Sunday, August 22, 2010


Next up in the parade of new colorways for Fall and Winter of 2010 is "Hayride".  

Most of my colorways are of the 'painted' variety.  That means that when I am dyeing the yarn I lay the skein out on my work surface flat as a stack of ovals so that I can see the whole skein.  I then apply the dye to the skeins in sections, working it into the yarn by hand to make sure I have the saturation level I want.  The sections of color might be as big as half the skein, or as small as just an inch or two in length.  When I have finished, if it is a new colorway I draw a diagram that shows me which colors went where on the skein and add any other notes I might need to be able to replicate the colorway again at a later date.  These notes include things like dilution strength or other dye mixture notes.  Then, the next time I need to make a batch of a particular colorway I just pull out my notebook, open to the page for that colorway, and away we go.

Every so often I will do a colorway that is 'container dyed' instead of 'painted'.  This means that I put the skeins to be dyed in a container and apply the dye in a more random way.  I usually start by either pushing the skeins off to one side and pouring the dye into the container next to the skeins (for a more diluted, pastel effect) or by pouring the dye down over the yarn and then submerging the yarn in the liquid for more saturated colors.  In either case, I then turn the skeins over to expose the still undyed parts and repeat.  Depending on how many colors I am combining I will leave some yarn exposed for the next color.  This continues until I feel like I am done.  For new colorways it can be hard to find this point.  It can  be hard to find the line between not quite ready and overdone.  Later, when I need to repeat the colorway it is easier because I almost always keep a reference skein of these yarns around to remind me what it should look like when it is done.  The notes for these colorways are a lot different and much more subjective.  "Twelve pours of yellow, five pours of red" is the first instruction for "Early Autumn".  I kid you not.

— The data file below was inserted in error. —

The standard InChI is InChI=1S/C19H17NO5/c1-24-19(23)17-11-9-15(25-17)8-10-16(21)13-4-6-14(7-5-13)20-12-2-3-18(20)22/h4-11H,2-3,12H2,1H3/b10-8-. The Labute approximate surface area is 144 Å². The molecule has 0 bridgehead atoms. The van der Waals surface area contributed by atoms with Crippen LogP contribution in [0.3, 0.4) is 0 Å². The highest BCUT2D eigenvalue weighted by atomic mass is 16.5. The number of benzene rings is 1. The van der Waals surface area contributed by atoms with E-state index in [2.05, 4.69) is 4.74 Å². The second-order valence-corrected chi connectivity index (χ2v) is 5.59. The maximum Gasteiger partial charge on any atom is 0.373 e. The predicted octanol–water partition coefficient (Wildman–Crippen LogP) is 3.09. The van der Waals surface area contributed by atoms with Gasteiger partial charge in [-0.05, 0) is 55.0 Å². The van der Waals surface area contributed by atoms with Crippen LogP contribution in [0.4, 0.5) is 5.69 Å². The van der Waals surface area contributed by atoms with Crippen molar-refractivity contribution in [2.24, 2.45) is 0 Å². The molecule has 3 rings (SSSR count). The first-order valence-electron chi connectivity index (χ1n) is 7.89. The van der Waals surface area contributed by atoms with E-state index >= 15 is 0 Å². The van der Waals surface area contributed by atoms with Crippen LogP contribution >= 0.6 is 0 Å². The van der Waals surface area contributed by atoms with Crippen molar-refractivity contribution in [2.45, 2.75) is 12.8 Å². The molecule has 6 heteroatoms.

Recently I had a request for a colorway that had pumpkin orange, brown, sage green, and purple in it.  I don't have a 'sage' green so I decided to use 'spruce' instead.  I decided to make this one of the container dyed colorways.  The result of those colors and that method is "Hay Ride".

The colors of hay, the hay wagon, indian corn, fall.

I love the speckles of purple and green!

Next up Blueberries...

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